Austin Pope explains decision to remain with Tennessee football after exploring transfer
Austin Pope peeked at the transfer market, but in the end he decided to finish his college football career where it began: at Tennessee.
Pope, a senior tight end, announced Sunday that he will remove his name from the NCAA transfer portal, and he intends to use his final year of eligibility with the Vols in 2021.
"After considering of a number of other excellent football programs, along with some unfortunate family circumstances, I have decided that my love for the University of Tennessee and its football program runs too deep to leave with so many loose ends," Pope said in a statement to Knox News. "I have officially decided that I will withdraw from the transfer portal. The love I have for my own family, as well as my Vol family, has led me to this decision – The University of Tennessee is my home."
Pope had the option to return for an additional senior year thanks to an NCAA ruling in August that the 2020 season will not count against a player’s eligibility. As a returning senior, he will not count against UT's limit of 85 scholarship players.
Pope, a Christian Academy of Knoxville graduate, entered the 2020 season as Tennessee's most experienced tight end. He has played in 33 career games, including 14 starts, 11 of which came in 2019.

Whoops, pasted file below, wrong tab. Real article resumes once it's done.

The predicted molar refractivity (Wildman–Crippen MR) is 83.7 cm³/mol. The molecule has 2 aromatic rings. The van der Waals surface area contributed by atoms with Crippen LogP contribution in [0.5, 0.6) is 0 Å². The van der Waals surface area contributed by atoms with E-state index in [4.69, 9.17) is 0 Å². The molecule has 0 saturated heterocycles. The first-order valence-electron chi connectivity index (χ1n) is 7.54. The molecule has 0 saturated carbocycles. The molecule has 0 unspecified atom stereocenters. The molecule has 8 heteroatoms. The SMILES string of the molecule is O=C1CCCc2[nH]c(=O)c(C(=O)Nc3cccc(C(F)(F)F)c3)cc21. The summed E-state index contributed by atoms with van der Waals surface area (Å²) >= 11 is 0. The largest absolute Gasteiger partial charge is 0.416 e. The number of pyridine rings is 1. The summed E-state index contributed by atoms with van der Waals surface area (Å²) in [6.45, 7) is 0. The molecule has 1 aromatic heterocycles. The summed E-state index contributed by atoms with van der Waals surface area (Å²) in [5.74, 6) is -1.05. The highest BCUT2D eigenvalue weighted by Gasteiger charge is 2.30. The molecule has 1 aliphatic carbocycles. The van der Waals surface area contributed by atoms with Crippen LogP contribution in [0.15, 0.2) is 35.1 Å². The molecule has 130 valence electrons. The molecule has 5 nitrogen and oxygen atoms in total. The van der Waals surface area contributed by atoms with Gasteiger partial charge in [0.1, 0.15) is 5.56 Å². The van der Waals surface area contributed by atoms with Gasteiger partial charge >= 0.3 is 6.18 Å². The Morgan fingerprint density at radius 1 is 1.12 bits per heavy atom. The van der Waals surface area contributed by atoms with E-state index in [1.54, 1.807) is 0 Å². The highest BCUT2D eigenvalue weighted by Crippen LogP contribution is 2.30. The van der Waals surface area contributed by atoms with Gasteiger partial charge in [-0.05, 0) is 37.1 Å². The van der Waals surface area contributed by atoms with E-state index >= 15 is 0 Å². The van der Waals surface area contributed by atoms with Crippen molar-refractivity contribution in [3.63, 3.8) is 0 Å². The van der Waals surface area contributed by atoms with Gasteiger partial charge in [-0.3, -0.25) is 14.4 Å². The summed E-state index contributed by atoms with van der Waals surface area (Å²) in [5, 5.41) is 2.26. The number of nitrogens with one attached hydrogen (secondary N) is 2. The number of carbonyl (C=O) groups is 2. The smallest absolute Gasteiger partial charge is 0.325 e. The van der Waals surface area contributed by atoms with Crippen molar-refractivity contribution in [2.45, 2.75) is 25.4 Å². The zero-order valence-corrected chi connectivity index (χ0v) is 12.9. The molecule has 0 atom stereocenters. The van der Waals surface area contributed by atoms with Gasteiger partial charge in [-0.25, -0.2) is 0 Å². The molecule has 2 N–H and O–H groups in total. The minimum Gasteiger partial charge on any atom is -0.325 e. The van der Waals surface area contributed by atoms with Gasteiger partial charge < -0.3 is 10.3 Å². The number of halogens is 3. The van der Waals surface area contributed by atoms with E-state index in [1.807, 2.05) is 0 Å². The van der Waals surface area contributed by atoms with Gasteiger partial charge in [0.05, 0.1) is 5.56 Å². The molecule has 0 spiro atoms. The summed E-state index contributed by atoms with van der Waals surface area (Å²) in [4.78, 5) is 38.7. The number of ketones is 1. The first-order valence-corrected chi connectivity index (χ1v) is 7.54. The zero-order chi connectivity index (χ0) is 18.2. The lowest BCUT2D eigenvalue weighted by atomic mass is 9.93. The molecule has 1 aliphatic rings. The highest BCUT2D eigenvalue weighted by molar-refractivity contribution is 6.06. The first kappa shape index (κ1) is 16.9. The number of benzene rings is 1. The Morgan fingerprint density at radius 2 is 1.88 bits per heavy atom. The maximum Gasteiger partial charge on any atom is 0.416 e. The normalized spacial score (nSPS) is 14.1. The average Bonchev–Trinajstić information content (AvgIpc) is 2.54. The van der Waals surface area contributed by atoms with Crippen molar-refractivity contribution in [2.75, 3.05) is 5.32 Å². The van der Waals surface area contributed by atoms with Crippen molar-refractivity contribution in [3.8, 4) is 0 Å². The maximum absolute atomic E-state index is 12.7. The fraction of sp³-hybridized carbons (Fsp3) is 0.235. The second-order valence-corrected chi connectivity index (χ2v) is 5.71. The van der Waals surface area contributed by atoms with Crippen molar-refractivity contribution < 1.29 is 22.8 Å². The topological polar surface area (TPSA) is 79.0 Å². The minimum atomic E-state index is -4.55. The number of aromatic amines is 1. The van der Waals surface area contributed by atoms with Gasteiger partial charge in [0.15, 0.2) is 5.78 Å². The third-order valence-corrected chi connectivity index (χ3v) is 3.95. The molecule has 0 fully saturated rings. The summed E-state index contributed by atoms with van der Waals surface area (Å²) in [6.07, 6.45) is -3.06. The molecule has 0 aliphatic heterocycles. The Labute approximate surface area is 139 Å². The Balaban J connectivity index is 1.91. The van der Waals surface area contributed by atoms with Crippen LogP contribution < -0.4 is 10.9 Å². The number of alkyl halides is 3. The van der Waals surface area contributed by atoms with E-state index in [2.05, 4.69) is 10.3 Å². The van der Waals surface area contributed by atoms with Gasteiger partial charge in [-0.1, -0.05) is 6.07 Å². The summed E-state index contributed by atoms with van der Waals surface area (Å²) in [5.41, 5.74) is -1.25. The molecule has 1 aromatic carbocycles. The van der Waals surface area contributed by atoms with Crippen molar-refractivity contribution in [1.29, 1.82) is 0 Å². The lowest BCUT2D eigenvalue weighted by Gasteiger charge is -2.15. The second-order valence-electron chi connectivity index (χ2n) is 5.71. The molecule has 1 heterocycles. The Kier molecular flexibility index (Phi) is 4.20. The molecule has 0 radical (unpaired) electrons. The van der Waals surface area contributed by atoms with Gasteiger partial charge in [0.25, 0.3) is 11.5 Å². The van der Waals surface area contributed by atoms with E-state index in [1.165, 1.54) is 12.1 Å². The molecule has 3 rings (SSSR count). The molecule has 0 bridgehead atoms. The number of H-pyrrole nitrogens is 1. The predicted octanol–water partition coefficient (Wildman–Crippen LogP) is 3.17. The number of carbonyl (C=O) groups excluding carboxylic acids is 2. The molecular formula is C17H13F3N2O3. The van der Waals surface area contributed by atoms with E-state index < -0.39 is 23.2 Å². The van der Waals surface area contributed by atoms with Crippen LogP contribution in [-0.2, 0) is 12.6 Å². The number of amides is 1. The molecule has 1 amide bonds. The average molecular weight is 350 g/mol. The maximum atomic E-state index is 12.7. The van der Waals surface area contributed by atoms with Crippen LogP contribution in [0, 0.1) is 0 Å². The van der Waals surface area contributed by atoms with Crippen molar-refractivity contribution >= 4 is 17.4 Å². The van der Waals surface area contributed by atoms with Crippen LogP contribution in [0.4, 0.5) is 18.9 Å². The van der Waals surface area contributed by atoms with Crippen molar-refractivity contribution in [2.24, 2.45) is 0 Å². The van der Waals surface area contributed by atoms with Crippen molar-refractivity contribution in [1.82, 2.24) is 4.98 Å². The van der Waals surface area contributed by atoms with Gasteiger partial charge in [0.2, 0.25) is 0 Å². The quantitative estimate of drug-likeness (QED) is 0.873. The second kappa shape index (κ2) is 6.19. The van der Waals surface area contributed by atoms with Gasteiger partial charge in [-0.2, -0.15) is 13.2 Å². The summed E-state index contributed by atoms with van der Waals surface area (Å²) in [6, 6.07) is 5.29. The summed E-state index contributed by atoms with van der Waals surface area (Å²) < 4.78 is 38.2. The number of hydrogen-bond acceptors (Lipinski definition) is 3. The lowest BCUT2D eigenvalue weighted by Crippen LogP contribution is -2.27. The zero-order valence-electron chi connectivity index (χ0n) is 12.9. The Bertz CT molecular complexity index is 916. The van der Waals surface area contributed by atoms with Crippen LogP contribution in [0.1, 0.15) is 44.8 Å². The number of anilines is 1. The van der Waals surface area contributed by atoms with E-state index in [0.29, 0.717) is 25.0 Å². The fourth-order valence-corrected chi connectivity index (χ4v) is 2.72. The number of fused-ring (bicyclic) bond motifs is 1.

Although not heavily involved in the passing game – he caught four passes in 2019 – Pope played an important role as a run blocker and in pass protection. He has seven career receptions.
Princeton Fant and Jacob Warren were Tennessee's top tight ends this season. Both are set to return. Fant has 12 receptions for 103 yards, and Warren has six catches for 73 yards.
Jackson Lowe entered the transfer portal in September, and Jordan Allen entered the portal earlier in December. They were reserve tight ends.
The Vols signed three-star tight ends Trinity Bell and Miles Campbell during the December signing period. Bell underwent ACL surgery this month, casting doubt on his availability for the 2021 season.
Tennessee finished 3-7 in 2020, and the Vols' offense could have benefited from Pope's experience, especially as an effective blocker.
"It has always been my goal to leave this program better than I found it," Pope said in his statement. "Were I to leave following this past season, I could not in good conscience say I was doing such – we are a better team than our 3-7 record shows, and I want to be able to say I gave my all for The University of Tennessee, something that I feel is impossible to do given my inability to participate last season due to injury. I want more for this football team and this university – my passion is to see success for Tennessee football, and I excitedly anticipate returning as a graduate for my final season this fall."
Blake Toppmeyer covers University of Tennessee football. Email him at firstname.lastname@example.org and follow him on Twitter @btoppmeyer. If you enjoy Blake’s coverage, consider a digital subscription that will allow you access to all of it. Current subscribers can click here to join Blake's subscriber-only text group offering updates and analysis on Vols football.